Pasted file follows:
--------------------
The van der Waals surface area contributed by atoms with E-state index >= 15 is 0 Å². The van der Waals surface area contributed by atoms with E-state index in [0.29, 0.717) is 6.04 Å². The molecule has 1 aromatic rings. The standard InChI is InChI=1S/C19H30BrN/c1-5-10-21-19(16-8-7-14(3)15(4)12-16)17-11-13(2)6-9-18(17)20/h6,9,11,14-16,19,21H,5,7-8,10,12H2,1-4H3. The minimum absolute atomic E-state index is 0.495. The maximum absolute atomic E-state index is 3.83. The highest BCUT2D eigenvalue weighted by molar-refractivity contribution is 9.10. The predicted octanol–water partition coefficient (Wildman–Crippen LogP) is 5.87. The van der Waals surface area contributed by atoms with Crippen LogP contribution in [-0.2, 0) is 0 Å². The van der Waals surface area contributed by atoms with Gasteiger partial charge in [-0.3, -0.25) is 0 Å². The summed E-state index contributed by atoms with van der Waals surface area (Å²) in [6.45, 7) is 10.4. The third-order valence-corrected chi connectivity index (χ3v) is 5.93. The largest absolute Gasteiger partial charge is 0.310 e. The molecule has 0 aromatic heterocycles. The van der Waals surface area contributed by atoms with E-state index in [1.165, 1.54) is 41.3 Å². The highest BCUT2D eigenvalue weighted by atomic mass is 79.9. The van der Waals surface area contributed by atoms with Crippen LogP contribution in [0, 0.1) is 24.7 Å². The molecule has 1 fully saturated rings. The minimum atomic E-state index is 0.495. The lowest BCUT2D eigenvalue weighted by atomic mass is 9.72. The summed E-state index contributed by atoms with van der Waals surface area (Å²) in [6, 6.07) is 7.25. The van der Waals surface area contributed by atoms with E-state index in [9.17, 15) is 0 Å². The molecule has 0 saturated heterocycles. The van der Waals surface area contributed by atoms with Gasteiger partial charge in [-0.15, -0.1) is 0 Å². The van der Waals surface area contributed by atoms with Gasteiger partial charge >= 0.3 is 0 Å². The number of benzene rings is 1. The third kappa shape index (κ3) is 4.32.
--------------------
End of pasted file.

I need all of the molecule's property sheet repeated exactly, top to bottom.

The van der Waals surface area contributed by atoms with E-state index >= 15 is 0 Å². The van der Waals surface area contributed by atoms with E-state index in [0.29, 0.717) is 6.04 Å². The molecule has 1 aromatic rings. The standard InChI is InChI=1S/C19H30BrN/c1-5-10-21-19(16-8-7-14(3)15(4)12-16)17-11-13(2)6-9-18(17)20/h6,9,11,14-16,19,21H,5,7-8,10,12H2,1-4H3. The minimum absolute atomic E-state index is 0.495. The maximum absolute atomic E-state index is 3.83. The highest BCUT2D eigenvalue weighted by molar-refractivity contribution is 9.10. The predicted octanol–water partition coefficient (Wildman–Crippen LogP) is 5.87. The van der Waals surface area contributed by atoms with Crippen LogP contribution in [-0.2, 0) is 0 Å². The van der Waals surface area contributed by atoms with Gasteiger partial charge in [-0.3, -0.25) is 0 Å². The summed E-state index contributed by atoms with van der Waals surface area (Å²) in [6.45, 7) is 10.4. The third-order valence-corrected chi connectivity index (χ3v) is 5.93. The largest absolute Gasteiger partial charge is 0.310 e. The molecule has 0 aromatic heterocycles. The van der Waals surface area contributed by atoms with E-state index in [1.165, 1.54) is 41.3 Å². The highest BCUT2D eigenvalue weighted by atomic mass is 79.9. The van der Waals surface area contributed by atoms with Crippen LogP contribution in [0, 0.1) is 24.7 Å². The molecule has 1 fully saturated rings. The minimum atomic E-state index is 0.495. The lowest BCUT2D eigenvalue weighted by atomic mass is 9.72. The summed E-state index contributed by atoms with van der Waals surface area (Å²) in [6, 6.07) is 7.25. The van der Waals surface area contributed by atoms with E-state index in [9.17, 15) is 0 Å². The molecule has 0 saturated heterocycles. The van der Waals surface area contributed by atoms with Gasteiger partial charge in [-0.15, -0.1) is 0 Å². The van der Waals surface area contributed by atoms with Gasteiger partial charge >= 0.3 is 0 Å². The number of benzene rings is 1. The third kappa shape index (κ3) is 4.32.